2. Calabria CW et al., The LOCAL Study: Local reactions do not predict local reactions in allergen immunotherapy, J Allergy Clin Immunol, 2009;124(4):739-744. Abstract  免疫療法の際の局所反応は次の反応を予測するものでない。

  3. Bernard A et al., Impact of chlorinated swimming pool attendance on the respiratory health of adolescents,   Pediatrics, 2009;124(4);1110-1118.   Abstract  塩素消毒されたプールでの水泳は喘息・呼吸器症状を悪化させる。

  4. Çelik GE et al., Effect of in vitro aspirin stimulation on basophils in patients with aspirin-exacerbated respiratory disease, Clin Exp Allergy, 2009;39(10):1522-1531. Abstract  アスピリン喘息の診断に好塩基球活性化試験は有用ではなかった。

  5. Guilemany JM et al., United airways: the impact of chronic rhinosinusitis and nasal polyps in bronchiectasic patient's quality of life, Allergy, 2009:64(10);1524-1529.  Abstract  上気道炎症と下気道炎症の密接な関係について再認識している論文。

  6. Erlewyn-Lajeunesse M et al., Recommendations for the administration of influenza vaccine in children allergic to egg,   BMJ, 2009;339:b3680.   Abstract 鶏卵アレルギーの子どもに対するインフルエンザワクチン接種の基準に関する論文。最大限 0.6 µg per dose としている。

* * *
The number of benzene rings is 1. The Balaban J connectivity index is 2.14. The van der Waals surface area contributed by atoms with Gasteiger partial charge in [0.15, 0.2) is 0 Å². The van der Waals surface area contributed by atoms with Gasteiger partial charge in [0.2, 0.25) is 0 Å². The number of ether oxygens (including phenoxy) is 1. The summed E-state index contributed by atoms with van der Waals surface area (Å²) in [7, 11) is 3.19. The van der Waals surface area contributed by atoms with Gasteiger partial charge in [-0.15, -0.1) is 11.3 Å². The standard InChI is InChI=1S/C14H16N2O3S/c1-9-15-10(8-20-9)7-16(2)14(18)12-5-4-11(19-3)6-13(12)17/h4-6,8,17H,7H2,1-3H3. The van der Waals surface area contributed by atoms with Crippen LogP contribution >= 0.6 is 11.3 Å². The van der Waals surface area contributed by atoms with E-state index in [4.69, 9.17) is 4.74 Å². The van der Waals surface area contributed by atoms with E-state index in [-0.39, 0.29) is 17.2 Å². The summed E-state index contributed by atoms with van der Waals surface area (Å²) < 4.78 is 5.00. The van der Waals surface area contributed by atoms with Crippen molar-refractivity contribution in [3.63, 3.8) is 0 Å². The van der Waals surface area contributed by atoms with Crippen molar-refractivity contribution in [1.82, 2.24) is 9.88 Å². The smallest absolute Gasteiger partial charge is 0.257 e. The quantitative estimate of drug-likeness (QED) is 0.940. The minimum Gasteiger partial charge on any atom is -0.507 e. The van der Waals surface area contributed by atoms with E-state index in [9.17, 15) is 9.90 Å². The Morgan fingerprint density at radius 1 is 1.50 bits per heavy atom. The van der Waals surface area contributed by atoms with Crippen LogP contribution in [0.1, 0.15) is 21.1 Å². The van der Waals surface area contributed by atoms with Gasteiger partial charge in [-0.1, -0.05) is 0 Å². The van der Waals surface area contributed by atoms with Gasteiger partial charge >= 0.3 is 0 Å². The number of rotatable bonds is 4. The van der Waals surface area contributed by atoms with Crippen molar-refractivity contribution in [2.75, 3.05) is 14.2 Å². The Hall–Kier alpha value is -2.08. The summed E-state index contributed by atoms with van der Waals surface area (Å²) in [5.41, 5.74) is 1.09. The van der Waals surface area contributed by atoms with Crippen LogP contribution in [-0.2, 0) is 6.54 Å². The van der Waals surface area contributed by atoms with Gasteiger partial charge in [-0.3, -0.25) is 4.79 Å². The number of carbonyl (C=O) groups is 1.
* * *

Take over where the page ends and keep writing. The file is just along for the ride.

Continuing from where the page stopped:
7. 10.Gros E et al., Expression of chemokines and chemokine receptors in lesional and nonlesional upper skin of patients with atopic dermatitis,   J Allergy Clin Immunol, 2009;124(4):753-760.   Abstract  アトピー性皮膚炎患者急性期皮膚では CCR5 や CCR6 陽性、 CD207 陰性、 CD1a 陽性の樹状細胞が多い。
World Allergy Congress (WAC) 2009 - Buenos Aires, Argentina,  6-10 December 2009

Medical Book Review

Chronic Obstructive Pulmonary Disease Exacerbations
Series: Lung Biology in Health and Disease, Volume 228
Jadwiga A. Wedzicha and Fernando J. Martinez (Editors)